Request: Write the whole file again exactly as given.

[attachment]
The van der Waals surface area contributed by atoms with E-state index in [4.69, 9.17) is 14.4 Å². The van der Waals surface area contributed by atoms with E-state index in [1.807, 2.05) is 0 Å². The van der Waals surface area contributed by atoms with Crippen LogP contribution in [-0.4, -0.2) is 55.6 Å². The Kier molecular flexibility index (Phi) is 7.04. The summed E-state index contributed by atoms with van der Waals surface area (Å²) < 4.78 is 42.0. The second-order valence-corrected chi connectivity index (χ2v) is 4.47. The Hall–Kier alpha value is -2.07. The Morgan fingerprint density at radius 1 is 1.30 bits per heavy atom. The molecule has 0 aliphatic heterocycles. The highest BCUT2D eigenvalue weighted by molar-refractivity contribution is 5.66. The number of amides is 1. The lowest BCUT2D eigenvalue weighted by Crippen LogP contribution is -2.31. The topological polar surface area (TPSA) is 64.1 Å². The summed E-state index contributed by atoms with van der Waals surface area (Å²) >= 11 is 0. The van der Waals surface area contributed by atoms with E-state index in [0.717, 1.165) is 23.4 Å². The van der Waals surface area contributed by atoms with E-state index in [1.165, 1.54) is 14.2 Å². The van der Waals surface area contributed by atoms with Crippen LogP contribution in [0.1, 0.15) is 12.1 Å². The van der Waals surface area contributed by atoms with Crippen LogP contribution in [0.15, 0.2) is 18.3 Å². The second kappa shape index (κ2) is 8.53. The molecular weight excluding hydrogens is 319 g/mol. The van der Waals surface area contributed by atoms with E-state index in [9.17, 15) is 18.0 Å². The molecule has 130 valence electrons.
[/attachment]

The van der Waals surface area contributed by atoms with E-state index in [4.69, 9.17) is 14.4 Å². The van der Waals surface area contributed by atoms with E-state index in [1.807, 2.05) is 0 Å². The van der Waals surface area contributed by atoms with Crippen LogP contribution in [-0.4, -0.2) is 55.6 Å². The Kier molecular flexibility index (Phi) is 7.04. The summed E-state index contributed by atoms with van der Waals surface area (Å²) < 4.78 is 42.0. The second-order valence-corrected chi connectivity index (χ2v) is 4.47. The Hall–Kier alpha value is -2.07. The Morgan fingerprint density at radius 1 is 1.30 bits per heavy atom. The molecule has 0 aliphatic heterocycles. The highest BCUT2D eigenvalue weighted by molar-refractivity contribution is 5.66. The number of amides is 1. The lowest BCUT2D eigenvalue weighted by Crippen LogP contribution is -2.31. The topological polar surface area (TPSA) is 64.1 Å². The summed E-state index contributed by atoms with van der Waals surface area (Å²) >= 11 is 0. The van der Waals surface area contributed by atoms with E-state index in [0.717, 1.165) is 23.4 Å². The van der Waals surface area contributed by atoms with E-state index in [1.165, 1.54) is 14.2 Å². The van der Waals surface area contributed by atoms with Crippen LogP contribution in [0.1, 0.15) is 12.1 Å². The van der Waals surface area contributed by atoms with Crippen LogP contribution in [0.15, 0.2) is 18.3 Å². The second kappa shape index (κ2) is 8.53. The molecular weight excluding hydrogens is 319 g/mol. The van der Waals surface area contributed by atoms with E-state index in [9.17, 15) is 18.0 Å². The molecule has 130 valence electrons.